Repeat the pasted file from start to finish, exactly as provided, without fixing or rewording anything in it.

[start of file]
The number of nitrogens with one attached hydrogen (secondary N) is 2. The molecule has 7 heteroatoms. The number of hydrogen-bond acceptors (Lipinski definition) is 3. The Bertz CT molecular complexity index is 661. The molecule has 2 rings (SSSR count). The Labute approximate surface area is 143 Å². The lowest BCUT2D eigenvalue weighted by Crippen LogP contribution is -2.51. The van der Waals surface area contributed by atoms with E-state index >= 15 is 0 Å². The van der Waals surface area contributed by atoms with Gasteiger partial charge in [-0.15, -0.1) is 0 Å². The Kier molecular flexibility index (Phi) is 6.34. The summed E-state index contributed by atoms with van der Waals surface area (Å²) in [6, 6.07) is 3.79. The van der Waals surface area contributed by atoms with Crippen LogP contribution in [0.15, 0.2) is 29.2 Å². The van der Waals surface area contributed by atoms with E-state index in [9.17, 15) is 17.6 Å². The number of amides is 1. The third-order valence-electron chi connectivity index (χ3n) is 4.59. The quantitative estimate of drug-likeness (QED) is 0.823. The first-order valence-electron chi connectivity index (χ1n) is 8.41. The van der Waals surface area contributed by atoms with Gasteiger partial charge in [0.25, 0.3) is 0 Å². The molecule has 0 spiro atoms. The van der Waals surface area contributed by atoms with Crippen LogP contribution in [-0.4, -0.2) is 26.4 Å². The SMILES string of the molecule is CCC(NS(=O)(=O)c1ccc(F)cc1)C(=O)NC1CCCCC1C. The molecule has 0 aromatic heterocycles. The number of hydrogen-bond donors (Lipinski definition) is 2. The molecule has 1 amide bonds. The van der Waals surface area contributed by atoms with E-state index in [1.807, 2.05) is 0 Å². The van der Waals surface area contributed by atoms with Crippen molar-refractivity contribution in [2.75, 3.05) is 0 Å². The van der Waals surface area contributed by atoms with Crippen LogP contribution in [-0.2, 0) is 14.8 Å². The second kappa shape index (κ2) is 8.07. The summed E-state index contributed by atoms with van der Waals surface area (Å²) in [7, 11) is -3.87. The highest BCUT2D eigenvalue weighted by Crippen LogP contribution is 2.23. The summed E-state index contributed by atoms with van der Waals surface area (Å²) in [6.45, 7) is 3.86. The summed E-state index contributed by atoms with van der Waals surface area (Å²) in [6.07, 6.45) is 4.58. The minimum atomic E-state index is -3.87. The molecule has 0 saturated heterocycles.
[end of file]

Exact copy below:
The number of nitrogens with one attached hydrogen (secondary N) is 2. The molecule has 7 heteroatoms. The number of hydrogen-bond acceptors (Lipinski definition) is 3. The Bertz CT molecular complexity index is 661. The molecule has 2 rings (SSSR count). The Labute approximate surface area is 143 Å². The lowest BCUT2D eigenvalue weighted by Crippen LogP contribution is -2.51. The van der Waals surface area contributed by atoms with E-state index >= 15 is 0 Å². The van der Waals surface area contributed by atoms with Gasteiger partial charge in [-0.15, -0.1) is 0 Å². The Kier molecular flexibility index (Phi) is 6.34. The summed E-state index contributed by atoms with van der Waals surface area (Å²) in [6, 6.07) is 3.79. The van der Waals surface area contributed by atoms with Crippen LogP contribution in [0.15, 0.2) is 29.2 Å². The van der Waals surface area contributed by atoms with E-state index in [9.17, 15) is 17.6 Å². The number of amides is 1. The third-order valence-electron chi connectivity index (χ3n) is 4.59. The quantitative estimate of drug-likeness (QED) is 0.823. The first-order valence-electron chi connectivity index (χ1n) is 8.41. The van der Waals surface area contributed by atoms with Gasteiger partial charge in [0.25, 0.3) is 0 Å². The molecule has 0 spiro atoms. The van der Waals surface area contributed by atoms with Crippen LogP contribution in [-0.4, -0.2) is 26.4 Å². The SMILES string of the molecule is CCC(NS(=O)(=O)c1ccc(F)cc1)C(=O)NC1CCCCC1C. The molecule has 0 aromatic heterocycles. The number of hydrogen-bond donors (Lipinski definition) is 2. The molecule has 1 amide bonds. The van der Waals surface area contributed by atoms with E-state index in [1.807, 2.05) is 0 Å². The van der Waals surface area contributed by atoms with Crippen molar-refractivity contribution in [2.75, 3.05) is 0 Å². The van der Waals surface area contributed by atoms with Crippen LogP contribution in [-0.2, 0) is 14.8 Å². The second kappa shape index (κ2) is 8.07. The summed E-state index contributed by atoms with van der Waals surface area (Å²) in [7, 11) is -3.87. The highest BCUT2D eigenvalue weighted by Crippen LogP contribution is 2.23. The summed E-state index contributed by atoms with van der Waals surface area (Å²) in [6.45, 7) is 3.86. The summed E-state index contributed by atoms with van der Waals surface area (Å²) in [6.07, 6.45) is 4.58. The minimum atomic E-state index is -3.87. The molecule has 0 saturated heterocycles.